AEG To Require Vaccination (No Option To Show A Negative Test) For Entry Into Venues And Festivals Beginning October 1

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Add AEG to the growing list of companies that are requiring attendees at their venues to be vaccinated.

The second largest concert promoter in the country behind Live Nation, AEG announced today that beginning no later than October 1, attendees at its venues, festivals and theaters will be required to show proof of vaccination for entry.

And unlike many of these policies we’ve seen implemented, AEG will not allow those who are unvaccinated the option to present a negative COVID test instead.

AEG owns or operates festivals such as Coachella and its sister country festival Stagecoach, Born & Raised Music Festival in Oklahoma, and Buckeye Country Superfest in Ohio. They also operate a number of venues and theaters across the country.

AEG’s policy goes further than competitor Live Nation’s recent announcement that they would allow artists to decide whether or not shows will require proof of either vaccination or a negative COVID test.

In a statement, AEG Presents CEO Jay Marciano said:

“We have come to the conclusion that, as a market leader, it was up to us to take a real stand on vaccination status.

Just a few weeks ago, we were optimistic about where our business, and country, were heading. The Delta variant, combined with vaccine hesitancy, is pushing us in the wrong direction again.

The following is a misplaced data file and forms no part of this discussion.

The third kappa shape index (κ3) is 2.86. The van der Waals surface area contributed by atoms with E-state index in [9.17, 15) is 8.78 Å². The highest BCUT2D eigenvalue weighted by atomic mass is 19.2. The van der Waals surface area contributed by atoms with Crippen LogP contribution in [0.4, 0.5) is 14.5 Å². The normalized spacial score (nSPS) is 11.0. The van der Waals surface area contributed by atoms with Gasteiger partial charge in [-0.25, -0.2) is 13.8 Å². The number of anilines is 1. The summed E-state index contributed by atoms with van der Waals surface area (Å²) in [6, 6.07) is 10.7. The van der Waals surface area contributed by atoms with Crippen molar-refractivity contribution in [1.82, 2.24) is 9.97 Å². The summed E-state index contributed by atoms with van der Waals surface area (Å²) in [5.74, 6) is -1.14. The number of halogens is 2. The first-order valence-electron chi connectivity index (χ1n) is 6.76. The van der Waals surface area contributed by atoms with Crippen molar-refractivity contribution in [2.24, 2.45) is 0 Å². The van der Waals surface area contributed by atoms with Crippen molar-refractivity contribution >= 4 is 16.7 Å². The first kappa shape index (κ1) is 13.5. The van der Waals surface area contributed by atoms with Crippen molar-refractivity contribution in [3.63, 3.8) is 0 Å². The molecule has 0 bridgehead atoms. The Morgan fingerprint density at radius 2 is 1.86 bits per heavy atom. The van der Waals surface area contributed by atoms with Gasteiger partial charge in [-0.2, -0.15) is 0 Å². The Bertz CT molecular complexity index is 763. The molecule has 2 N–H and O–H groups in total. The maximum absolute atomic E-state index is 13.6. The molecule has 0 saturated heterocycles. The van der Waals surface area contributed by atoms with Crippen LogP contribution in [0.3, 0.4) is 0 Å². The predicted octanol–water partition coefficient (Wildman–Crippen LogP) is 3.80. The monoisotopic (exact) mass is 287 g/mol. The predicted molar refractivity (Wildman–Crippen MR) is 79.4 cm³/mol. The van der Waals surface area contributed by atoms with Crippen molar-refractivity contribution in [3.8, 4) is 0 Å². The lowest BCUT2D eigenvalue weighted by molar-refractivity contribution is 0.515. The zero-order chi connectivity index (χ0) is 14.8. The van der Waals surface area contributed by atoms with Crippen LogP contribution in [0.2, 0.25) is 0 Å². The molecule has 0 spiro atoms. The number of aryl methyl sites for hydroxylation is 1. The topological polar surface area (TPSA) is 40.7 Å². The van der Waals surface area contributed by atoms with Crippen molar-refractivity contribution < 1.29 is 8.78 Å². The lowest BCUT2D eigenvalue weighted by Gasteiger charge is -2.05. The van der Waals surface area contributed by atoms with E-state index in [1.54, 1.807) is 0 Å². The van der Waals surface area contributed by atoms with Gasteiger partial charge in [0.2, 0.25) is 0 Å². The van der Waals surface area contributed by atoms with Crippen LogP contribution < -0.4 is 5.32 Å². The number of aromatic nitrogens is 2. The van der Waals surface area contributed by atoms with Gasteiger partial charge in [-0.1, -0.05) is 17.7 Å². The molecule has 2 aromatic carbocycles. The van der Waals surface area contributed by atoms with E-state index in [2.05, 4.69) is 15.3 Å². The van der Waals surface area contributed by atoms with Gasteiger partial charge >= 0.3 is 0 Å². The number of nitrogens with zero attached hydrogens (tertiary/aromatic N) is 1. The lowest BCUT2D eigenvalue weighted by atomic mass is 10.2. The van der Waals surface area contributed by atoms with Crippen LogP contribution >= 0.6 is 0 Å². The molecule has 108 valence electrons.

We realize that some people might look at this as a dramatic step, but it’s the right one. We also are aware that there might be some initial pushback, but I’m confident and hopeful that, at the end of the day, we will be on the right side of history and doing what’s best for artists, fans, and live event workers.”

The new policy goes into effect October 1 to allow future ticketholders the opportunity to get fully vaccinated, but until then venues will require either proof of vaccination or a negative test within 72 hours prior to a show.

The press release also notes that the policy will be limited “only as required by law” in states that have passed laws banning such requirements.

The announcement also comes on the heels of several locally-owned venues in Nashville announcing that they will be implementing a vaccine or negative test requirement for entry to shows, and artists like Jason Isbell cancelling a show in Houston after the venue was unable (or unwilling, depending on who you ask) to implement the requirements for his scheduled concert, and moving another to Billy Bob’s Texas in Fort Worth.

We’ve also seen cancellations start to pop up again, with Pepsi Gulf Coast Jam in Panama City Beach being pushed back to 2022 after the festival was denied a permit from the city due to the recent surge in COVID cases.

At this point, it seems clear that artists and venues really feel like they don’t have a choice: Either implement these requirements, or risk another shutdown and even more cancellations that could potentially put them out of business.

So I don’t think we’ve seen the end of these vaccination requirements just yet – whether we like them or not.

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A beer bottle on a dock